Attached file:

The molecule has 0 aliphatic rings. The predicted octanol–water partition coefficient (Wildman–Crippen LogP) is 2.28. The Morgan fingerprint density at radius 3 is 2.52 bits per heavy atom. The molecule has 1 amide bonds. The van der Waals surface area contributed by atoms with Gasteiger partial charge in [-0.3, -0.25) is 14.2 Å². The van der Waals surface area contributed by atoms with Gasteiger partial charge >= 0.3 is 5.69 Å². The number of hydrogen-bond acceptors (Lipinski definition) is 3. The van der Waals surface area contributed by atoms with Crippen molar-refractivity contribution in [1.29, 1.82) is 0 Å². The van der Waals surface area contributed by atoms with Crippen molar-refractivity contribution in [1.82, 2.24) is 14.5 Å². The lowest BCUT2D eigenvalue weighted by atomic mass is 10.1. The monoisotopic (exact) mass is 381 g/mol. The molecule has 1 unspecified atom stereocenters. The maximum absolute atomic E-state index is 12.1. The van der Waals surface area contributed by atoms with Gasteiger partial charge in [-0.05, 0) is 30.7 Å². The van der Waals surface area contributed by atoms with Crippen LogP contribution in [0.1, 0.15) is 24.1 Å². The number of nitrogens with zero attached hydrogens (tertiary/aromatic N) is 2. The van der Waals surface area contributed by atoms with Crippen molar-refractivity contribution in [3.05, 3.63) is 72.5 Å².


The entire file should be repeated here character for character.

The molecule has 0 aliphatic rings. The predicted octanol–water partition coefficient (Wildman–Crippen LogP) is 2.28. The Morgan fingerprint density at radius 3 is 2.52 bits per heavy atom. The molecule has 1 amide bonds. The van der Waals surface area contributed by atoms with Gasteiger partial charge in [-0.3, -0.25) is 14.2 Å². The van der Waals surface area contributed by atoms with Gasteiger partial charge >= 0.3 is 5.69 Å². The number of hydrogen-bond acceptors (Lipinski definition) is 3. The van der Waals surface area contributed by atoms with Crippen molar-refractivity contribution in [1.29, 1.82) is 0 Å². The van der Waals surface area contributed by atoms with Crippen molar-refractivity contribution in [1.82, 2.24) is 14.5 Å². The lowest BCUT2D eigenvalue weighted by atomic mass is 10.1. The monoisotopic (exact) mass is 381 g/mol. The molecule has 1 unspecified atom stereocenters. The maximum absolute atomic E-state index is 12.1. The van der Waals surface area contributed by atoms with Gasteiger partial charge in [-0.05, 0) is 30.7 Å². The van der Waals surface area contributed by atoms with Crippen LogP contribution in [0.1, 0.15) is 24.1 Å². The number of nitrogens with zero attached hydrogens (tertiary/aromatic N) is 2. The van der Waals surface area contributed by atoms with Crippen molar-refractivity contribution in [3.05, 3.63) is 72.5 Å².